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“We are creatures who, quite literally, dance with the sun and the moon. Our life revolves around light and darkness.”[1]


In the exhibition Moonlight, the artist Hayah Sheps-Avtalion presents abstract photographs that originate in long stays at Light installations in Israeli and international museums and exhibitions. Through long exposures and deliberate body movements – like a slow dance with the camera – she captures manifestations of light that escape the naked eye, and creates images that are disconnected from their original context.

The series of works unfolds Sheps-Avtalion’s photographic language, with which she draws our attention to light, the act of observing, and the pictorial potential of photography. The image captured by the camera is the result of the artist’s dynamic observation of another artist’s work, which she wishes to pass on to the viewers, and with that, set in motion an ongoing dialogue while also helping to conserve the energy of light.

The roots of Sheps-Avtalion’s work can be traced to two 20th century art schools. The first is the New Vision movement, where artists like László Moholy-Nagy established the use of light as a decisive factor in building composition and discussing material, physical, and formal aspects of photography. The second is Abstract Expressionism and action painters, particularly Jackson Pollock who emphasized body gesture as a significant part of the artwork.


Light has a unique duality, as it is both a particle and a wave. Thanks to this quality, light has countless manifestations and behaviors, and it has been an inexhaustible subject of scientific, artistic, philosophical, mystical, and spiritual investigations. This is also felt while walking through the exhibition, as the abstract images bring to mind different physical phenomena associated with light – waves, reflections, and refractions. The images dissolve the photographed subject to the point of complete openness as metaphors for constant change.

The artist reveals the image creating mechanism: the flicker of light caught in the camera and echoes its source, the materials that reflected it, the device in which it underwent transformation, and finally, the prominent texture of the paper on which it was printed. The combination of the ray of light, the camera, and the artist’s body movement, produces spaces and places, body parts and fantastical landscapes, nebulous abstract images that no longer offer the comfort of automatic identification. The indeterminate nature of the images draws the viewer to look, linger, and imbue them with content from his inner world and imagination – another link in the chain of creation.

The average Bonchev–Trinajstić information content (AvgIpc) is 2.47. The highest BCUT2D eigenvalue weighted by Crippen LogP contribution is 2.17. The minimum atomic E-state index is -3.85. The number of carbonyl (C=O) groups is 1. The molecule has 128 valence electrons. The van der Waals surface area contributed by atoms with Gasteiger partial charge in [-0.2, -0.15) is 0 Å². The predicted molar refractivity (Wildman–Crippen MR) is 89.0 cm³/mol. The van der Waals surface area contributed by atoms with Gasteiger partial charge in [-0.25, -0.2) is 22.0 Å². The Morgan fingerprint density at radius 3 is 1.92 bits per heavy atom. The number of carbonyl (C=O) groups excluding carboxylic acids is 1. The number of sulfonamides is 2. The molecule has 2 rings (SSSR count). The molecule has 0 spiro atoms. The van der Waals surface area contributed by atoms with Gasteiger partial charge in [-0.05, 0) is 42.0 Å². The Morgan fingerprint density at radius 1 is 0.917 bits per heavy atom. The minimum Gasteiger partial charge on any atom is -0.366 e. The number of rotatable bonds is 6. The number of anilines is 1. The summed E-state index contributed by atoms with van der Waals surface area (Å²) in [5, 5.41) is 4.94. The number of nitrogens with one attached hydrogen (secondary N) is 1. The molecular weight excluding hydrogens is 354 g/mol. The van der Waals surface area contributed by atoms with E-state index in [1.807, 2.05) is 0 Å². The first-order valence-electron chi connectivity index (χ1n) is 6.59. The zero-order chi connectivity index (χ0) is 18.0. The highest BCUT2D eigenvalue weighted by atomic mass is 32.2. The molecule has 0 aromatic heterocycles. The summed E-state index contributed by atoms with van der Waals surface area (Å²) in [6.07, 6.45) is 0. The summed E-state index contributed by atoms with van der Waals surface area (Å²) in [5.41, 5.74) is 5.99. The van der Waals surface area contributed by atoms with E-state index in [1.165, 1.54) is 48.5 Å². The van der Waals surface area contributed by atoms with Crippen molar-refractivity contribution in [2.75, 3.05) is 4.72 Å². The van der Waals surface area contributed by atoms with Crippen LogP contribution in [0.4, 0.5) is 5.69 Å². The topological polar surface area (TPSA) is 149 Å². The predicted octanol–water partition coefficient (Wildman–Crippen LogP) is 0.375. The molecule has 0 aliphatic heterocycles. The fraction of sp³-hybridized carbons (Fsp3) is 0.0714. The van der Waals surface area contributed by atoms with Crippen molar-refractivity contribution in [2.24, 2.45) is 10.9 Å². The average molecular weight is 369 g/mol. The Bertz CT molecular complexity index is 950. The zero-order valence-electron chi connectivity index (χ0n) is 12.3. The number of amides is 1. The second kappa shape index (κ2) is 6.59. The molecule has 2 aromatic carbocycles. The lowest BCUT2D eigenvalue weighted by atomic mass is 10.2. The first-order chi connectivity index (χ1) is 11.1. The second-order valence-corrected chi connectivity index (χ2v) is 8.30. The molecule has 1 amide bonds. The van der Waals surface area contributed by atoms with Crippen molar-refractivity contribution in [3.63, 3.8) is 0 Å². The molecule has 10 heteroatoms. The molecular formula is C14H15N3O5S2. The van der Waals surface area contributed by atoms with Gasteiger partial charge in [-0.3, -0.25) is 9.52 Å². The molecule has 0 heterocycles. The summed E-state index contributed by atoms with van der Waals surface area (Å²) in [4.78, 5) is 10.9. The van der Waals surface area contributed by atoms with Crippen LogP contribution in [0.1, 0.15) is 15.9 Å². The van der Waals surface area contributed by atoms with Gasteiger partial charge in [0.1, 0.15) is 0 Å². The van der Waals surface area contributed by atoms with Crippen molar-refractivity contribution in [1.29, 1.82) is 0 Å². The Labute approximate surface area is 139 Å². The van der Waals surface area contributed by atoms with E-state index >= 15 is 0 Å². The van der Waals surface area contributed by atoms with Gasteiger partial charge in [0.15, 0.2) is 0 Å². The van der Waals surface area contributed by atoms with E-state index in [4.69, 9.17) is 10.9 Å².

The celestial body that shines in the darkness of night adds another material and spiritual layer. The moon is not a direct light source but a secondary light source that reflects light from the sun. In this context, the exhibition title echoes the source of light in the works, which in fact emanates from other artworks. For Sheps-Avtalion, the moonlight energy is the element that bridges complete darkness with illumination, and as such, carries a symbolical meaning of a glimmer in the dark.

The moon constantly changes before our eyes: it can be generous and bright, full, and perfect. On other days it appears in its faint and slender crescent form. With that it points to cyclical processes and the passing time, serving as a metaphor for psychological and mental, personal and collective states. The works, which were created before October 7th, can also be seen as a lyrical expression of the collective state in the aftermath of the trauma and the ensuing war. When night falls, the darkness is heavy, and the contrast between light and dark intensifies. Only the intangible, melancholy moonlight shines like hope in the darkness.




[1] Mor Kadishzon, “Postface” in the Hebrew edition of Gaston Bachelard, The Flame of a Candle, p. 120.

Dates: JANUARY 18 - FEBRUARY 7, 2024

Venue: Artspace, Tel Aviv

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